PhD - Pennsylvania State University (1975)
BA - Millersville University (1970)
578 Wilson Rd. Room 203
East Lansing, MI 48824
Behavior-Chemical Ecology: Elucidated the modes of action of current mating disruption products; demonstrated how efficacy of mating disruption products can be increased while diminishing costs of manufacture; laid out research priorities for mating disruption research for the next decade; elucidated and validated procedures for translating catch numbers in insect monitoring traps into reliable measures of absolute pest density that will now sharpen decisions on whether or not pest control measures are needed; discovered and validated how plume reach of an attractive trap and maximum dispersive distance of a pest can be determined from single-trap, multiple-release experiments; discovered and validated how the average meander of foraging insects can be determined using a trapping grid; Malaria Mosquito Research: Proved that the larval habitats used by the major African malaria mosquito are much more diverse than previously known and can include flowing water and even Lake Victoria; demonstrated that female mosquitoes are generalist ovipositors rather than specialists; proved that the pyrethroid insecticides used on long-lasting bednets do not deter mosquites from entering houses; proved that deltamethrin (Permanet) is a much more desirable net treatment than permethrin (Oleset net) that causes females to depart treated nets before acquiring a lethal dosage (thus promoting behavioral resistance to bednets); discovered and demonstrated that avermectins like ivervectin and aprinomectin are excellent materials for treating cattle in SubSaharan Africa so as to reduce malaria transmission by reducing population densities of the mosquito species feeding both on cattle and humans.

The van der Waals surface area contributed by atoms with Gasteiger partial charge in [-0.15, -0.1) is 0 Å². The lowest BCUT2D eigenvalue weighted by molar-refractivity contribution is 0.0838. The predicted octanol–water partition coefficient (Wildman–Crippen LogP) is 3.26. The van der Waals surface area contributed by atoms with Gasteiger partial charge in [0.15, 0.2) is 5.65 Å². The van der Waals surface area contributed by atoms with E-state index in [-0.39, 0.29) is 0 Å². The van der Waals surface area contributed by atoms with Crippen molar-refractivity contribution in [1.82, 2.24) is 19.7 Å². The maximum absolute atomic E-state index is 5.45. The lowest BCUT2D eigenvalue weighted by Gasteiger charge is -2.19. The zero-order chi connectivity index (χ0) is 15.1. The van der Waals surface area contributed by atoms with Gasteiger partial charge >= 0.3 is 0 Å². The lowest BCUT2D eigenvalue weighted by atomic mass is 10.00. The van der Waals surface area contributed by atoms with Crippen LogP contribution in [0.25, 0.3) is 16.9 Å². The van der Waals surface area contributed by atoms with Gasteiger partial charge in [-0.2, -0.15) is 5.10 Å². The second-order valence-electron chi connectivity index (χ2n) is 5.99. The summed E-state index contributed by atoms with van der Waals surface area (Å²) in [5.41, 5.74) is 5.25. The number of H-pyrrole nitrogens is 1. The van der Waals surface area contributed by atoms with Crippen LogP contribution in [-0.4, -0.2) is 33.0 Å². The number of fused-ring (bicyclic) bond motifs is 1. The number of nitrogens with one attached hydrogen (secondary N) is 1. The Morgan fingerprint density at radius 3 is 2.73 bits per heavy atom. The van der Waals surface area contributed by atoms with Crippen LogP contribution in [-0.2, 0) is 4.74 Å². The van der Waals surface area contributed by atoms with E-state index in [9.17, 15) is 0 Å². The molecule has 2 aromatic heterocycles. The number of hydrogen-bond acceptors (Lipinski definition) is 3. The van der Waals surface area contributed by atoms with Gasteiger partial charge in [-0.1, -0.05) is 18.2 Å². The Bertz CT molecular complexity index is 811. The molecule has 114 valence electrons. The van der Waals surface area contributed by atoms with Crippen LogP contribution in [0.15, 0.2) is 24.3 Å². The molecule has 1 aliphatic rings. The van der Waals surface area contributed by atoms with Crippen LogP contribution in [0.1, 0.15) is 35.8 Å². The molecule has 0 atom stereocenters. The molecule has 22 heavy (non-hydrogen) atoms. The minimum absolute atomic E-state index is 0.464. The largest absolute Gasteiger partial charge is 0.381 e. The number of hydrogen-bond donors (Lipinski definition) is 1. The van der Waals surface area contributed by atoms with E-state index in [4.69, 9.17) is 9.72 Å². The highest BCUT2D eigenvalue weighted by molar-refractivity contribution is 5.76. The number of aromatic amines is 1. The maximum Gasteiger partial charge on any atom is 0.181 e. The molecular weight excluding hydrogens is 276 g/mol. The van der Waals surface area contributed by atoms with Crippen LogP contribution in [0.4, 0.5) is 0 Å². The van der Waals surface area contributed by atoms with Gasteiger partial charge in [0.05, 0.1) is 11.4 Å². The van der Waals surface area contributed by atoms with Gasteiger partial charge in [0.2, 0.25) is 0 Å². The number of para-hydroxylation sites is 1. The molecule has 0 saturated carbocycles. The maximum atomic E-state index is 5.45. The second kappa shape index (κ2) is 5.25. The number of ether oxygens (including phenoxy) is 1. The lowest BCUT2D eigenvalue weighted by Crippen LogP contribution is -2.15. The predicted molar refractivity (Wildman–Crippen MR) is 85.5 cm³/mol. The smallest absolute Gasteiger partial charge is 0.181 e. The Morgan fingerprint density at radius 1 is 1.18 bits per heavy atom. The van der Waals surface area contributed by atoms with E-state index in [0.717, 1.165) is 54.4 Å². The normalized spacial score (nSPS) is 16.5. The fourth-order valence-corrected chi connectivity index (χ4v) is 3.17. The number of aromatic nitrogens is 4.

Current assignment: Teaching 30% | Research 70%
I teach Insect Behavior (Entomology 815; 3 credits) fall semesters of odd-numbered years to approximately 15 graduate students and several undergraduates from Entomology, Zoology, and Fisheries and Wildlife. The chief objective is to prepare students to conduct meaningful research on live insects. Course content deals with, e.g., creating a conducive environment where insects can express normal behaviors; quantitatively administering meaningful and measureable stimuli; and recording, quantifying, and interpreting behavioral responses. Course content bridges the gap between insect physiology and behavioral ecology and insect monitoring and management. Course components include: lectures, hands-on labs, research paper critiques, and an extensive term paper. Dr. Miller also teaches a 1 credit graduate seminar course (Entomology 812) entitled “The Nature and Practice of Science” covering: what is science; types of science; the philosophical and logical bases for scientific arguments, including cause and effect, proofs, and falsifications; strategies for effective problem solving including “strong inference”; effective evaluation of various types of research; the human side of science including personalities and teamwork; research integrity; and research best practices. Dr. Miller regularly guest lectures in Aquatic Entomology (Insect respiration section); Insect Ecology (Insect Plant Interactions); Medical Entomology (Behavior of Medically Important Insects); and the International IPM course (Low Tech Pest Control Tactics).